Carbon dioxide is a natural gas found in our atmosphere. It is colorless, odorless, and tasteless - indistinguishable by humans.
By volume, dry air contains approximately 78% nitrogen, 21% oxygen, 1% argon, but only 0.04% carbon dioxide and small amounts of other gases.
At 0.04% CO2 (400 parts per million) under normal conditions, you will never have to worry about Carbon Dioxide (CO2).
However, there are 3 ways carbon dioxide levels can be dangerous to individuals, given high concentrations and your exposure to the gas.
1. Common Dangers of Carbon Dioxide (CO2)
The most common way CO2 can be dangerous, is breathing in a sealed environment.
Your exhaled breath contains about 3% CO2. As we breath in a sealed environment, oxygen is slowly converted into CO2. The oxygen level falls while the CO2 level rises. The Occupational Safety and Health Administration, OSHA, has determined the optimal breathing range to be between 19.5 and 23.5 percent oxygen. Serious side effects will occur if the oxygen levels are outside of the safe zone. At levels 17 percent or below, your mental abilities become impaired.
In a sealed environment, as oxygen levels drop from 21% to 17%, the CO2 level may rise to 4%. This level of CO2 can result in symptoms like dizziness, asphyxiation, confusion, fatigue, vertigo, headaches, tinnitus, and even seizures.
Higher levels of CO2 can be life-threatening; and prolonged exposure to Carbon Dioxide (CO2) can even cause a change in one's metabolism and bone calcium. The concentration of the gas, as well as the duration of exposure, determines the health effects.
Many CO2 related incidents have occurred in restaurants, breweries, agriculture facilities, and stadiums to name a few. Always remember that in confined spaces or when breathing in a sealed environment, CO2 can quickly accumulate and your overall health could very well be at risk.
To prevent additional incidents from occurring, CO2 standards and regulations have been created. The National Fire Protection Association (NFPA), the National Board Inspection Code (NBIC), and the International Fire Code (IFC) have all utilized recommendations from the Occupational Safety and Health Administration (OSHA) and the National Institute for Occupational Safety & Health (NIOSH) exposure limits to require carbon dioxide monitors to be set in place.
Other areas to be aware of in terms of CO2 exposure include:
- Skin Contact - Liquefied CO2 or Dry Ice, can quickly burn and irritate the skin once contact is made. For safety, gently remove any clothing that may restrict circulation, loosely cover the affected areas with a sterile cloth and immediately call a poison center or doctor.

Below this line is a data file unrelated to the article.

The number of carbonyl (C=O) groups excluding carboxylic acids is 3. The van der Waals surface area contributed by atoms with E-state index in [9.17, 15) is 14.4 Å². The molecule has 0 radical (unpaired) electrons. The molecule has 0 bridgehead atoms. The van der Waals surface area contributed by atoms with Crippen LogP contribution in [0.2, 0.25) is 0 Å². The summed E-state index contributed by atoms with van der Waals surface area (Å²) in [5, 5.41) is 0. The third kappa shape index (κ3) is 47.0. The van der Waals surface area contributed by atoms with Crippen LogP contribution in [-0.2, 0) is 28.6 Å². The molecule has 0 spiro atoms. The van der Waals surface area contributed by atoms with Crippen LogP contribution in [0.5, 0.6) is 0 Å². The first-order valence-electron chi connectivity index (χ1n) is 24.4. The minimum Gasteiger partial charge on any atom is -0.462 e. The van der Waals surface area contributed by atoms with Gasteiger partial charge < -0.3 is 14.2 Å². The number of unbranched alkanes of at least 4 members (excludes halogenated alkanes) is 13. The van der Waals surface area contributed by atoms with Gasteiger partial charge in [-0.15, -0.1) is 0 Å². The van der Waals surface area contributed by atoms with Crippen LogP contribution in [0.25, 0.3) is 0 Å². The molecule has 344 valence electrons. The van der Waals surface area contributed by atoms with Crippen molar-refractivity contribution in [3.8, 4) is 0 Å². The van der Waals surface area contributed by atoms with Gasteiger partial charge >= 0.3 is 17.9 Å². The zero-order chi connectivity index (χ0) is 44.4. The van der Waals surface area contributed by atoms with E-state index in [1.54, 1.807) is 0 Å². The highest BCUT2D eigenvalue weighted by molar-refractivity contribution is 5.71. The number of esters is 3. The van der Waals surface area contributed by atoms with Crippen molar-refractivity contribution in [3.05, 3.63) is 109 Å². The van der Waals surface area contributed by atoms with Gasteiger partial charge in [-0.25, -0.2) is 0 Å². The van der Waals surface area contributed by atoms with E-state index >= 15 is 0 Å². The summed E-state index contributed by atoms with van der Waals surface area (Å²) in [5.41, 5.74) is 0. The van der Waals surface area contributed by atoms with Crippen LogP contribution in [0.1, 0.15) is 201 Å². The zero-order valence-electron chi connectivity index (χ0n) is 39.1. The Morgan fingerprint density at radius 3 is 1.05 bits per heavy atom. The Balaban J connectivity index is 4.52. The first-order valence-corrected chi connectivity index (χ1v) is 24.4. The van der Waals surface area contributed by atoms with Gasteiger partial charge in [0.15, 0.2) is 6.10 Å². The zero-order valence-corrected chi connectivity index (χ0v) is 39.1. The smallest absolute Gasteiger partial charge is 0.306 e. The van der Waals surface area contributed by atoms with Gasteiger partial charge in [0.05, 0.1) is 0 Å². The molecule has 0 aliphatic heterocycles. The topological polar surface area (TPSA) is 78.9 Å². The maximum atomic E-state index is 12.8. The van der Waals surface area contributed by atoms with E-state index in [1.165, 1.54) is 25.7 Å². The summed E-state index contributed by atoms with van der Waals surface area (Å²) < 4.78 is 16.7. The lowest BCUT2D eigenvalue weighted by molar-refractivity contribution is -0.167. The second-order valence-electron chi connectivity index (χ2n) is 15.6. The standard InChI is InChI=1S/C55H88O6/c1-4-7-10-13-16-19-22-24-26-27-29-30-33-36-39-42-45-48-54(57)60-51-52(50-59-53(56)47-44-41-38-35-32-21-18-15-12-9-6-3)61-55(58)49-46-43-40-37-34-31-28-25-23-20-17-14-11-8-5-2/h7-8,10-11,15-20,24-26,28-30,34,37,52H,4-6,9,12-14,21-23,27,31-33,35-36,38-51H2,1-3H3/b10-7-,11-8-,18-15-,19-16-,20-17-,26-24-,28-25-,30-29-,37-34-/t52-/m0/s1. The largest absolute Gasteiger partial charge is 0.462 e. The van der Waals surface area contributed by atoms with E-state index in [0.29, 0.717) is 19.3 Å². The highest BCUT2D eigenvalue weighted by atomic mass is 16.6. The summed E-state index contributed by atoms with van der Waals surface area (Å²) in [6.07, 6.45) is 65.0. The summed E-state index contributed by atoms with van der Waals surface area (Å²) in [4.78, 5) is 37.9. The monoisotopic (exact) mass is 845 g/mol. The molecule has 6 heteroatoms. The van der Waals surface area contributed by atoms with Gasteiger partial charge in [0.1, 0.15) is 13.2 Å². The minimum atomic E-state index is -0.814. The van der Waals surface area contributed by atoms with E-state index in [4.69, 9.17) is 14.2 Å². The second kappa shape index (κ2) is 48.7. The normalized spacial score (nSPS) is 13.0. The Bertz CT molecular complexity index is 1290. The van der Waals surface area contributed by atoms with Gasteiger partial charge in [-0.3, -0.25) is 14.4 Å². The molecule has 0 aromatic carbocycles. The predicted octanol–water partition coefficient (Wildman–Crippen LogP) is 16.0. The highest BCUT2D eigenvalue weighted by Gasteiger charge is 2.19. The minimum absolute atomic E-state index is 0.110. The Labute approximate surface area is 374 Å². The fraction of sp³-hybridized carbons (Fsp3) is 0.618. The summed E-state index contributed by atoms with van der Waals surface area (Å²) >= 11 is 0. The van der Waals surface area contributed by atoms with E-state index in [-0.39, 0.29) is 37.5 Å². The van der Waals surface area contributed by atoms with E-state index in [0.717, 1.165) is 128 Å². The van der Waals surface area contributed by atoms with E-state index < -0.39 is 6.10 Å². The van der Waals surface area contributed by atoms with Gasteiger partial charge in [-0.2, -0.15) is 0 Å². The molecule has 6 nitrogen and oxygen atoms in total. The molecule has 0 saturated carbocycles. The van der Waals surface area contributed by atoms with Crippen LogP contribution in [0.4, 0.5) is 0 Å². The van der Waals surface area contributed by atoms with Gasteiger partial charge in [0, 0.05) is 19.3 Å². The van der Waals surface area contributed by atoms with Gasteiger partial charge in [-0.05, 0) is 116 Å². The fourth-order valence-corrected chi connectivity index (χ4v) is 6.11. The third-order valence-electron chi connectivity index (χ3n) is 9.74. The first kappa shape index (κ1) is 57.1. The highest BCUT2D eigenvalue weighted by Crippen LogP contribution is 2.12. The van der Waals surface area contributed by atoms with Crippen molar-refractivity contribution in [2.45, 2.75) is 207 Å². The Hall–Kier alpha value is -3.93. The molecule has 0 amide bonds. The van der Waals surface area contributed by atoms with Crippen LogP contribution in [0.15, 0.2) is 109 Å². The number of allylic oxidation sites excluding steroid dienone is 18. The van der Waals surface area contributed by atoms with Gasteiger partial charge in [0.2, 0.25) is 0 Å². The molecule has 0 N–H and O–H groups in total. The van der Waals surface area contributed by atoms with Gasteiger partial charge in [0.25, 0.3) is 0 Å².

- Eye Contact - When coming into contact with Liquefied CO2 or Dry Ice, immediately flush eyes with lukewarm water and cover both eyes with a sterile cloth. Treatment is urgently required.
2. Natural out-gassing of CO2
The second way CO2 can be dangerous is a sudden out-gassing of CO2 from the ground.
Out-gassing is defined particularly when in reference to indoor air quality, or the release of a gas that was dissolved, trapped, frozen or absorbed in some material.
Under the right conditions, mines, volcanoes, or fissures in the earth’s surface can suddenly leak tremendous quantities of CO2. The heavier-than-air carbon dioxide settles into low areas and becomes a death trap for any living organisms inside it.
For example, in 1986 Lake Nyos in Cameroon emitted a large cloud of CO2, which suffocated 1,700 people and 3,500 livestock in nearby towns and villages.
3. Leaking compressed CO2 systems
The third way CO2 can be dangerous is a leak in a compressed CO2 system. Virtually every restaurant, bar or brewery in the country stores pressurized cylinders or tanks of carbon dioxide on premise. A CO2 leak inside an enclosed space can become a potential death trap for anyone caught inside.
While death by CO2 leaks are rare, they do happen.
To ensure CO2 safety among individuals, customers, and employees worldwide, CO2Meter designed the Remote Storage Safety 3 Alarm (RAD-0102-6) which meets all local fire codes, NFPA, IFC, NFPA Requirements, OSHA/NIOSH TWA standards and is designed to protect customers and workers near stored carbon dioxide (CO2).
Currently, state and local municipalities are continually writing new codes that require the use of CO2 safety alarms in buildings where anywhere more than 100 lbs. of compressed CO2 is stored or produced.
Place Proper Warning Signage for CO2
If there is one thing you can take away from this article remember the signs of CO2 poisoning: disorientation, fatigue, dizziness, increased heart rate, muscle tremors, and shortness of breath. For those potential hazard spots in your establishment where you may store or produce CO2, ensure your staff is educated on the potential hazards of working around carbon dioxide.
In addition, having CO2 monitoring detection devices in place with proper warning signage will not only provide peace of mind to your staff and employees, but could be potentially life-saving should a CO2 incident every occur.
If you think your overall health, employees health or those around have been severely affected by exposure to Carbon Dioxide (CO2), contact your nearest health care professional.
For more information on CO2Meter Safety Solutions, Speak to an expert today:(877) 678 - 4259 or Sales@CO2Meter.com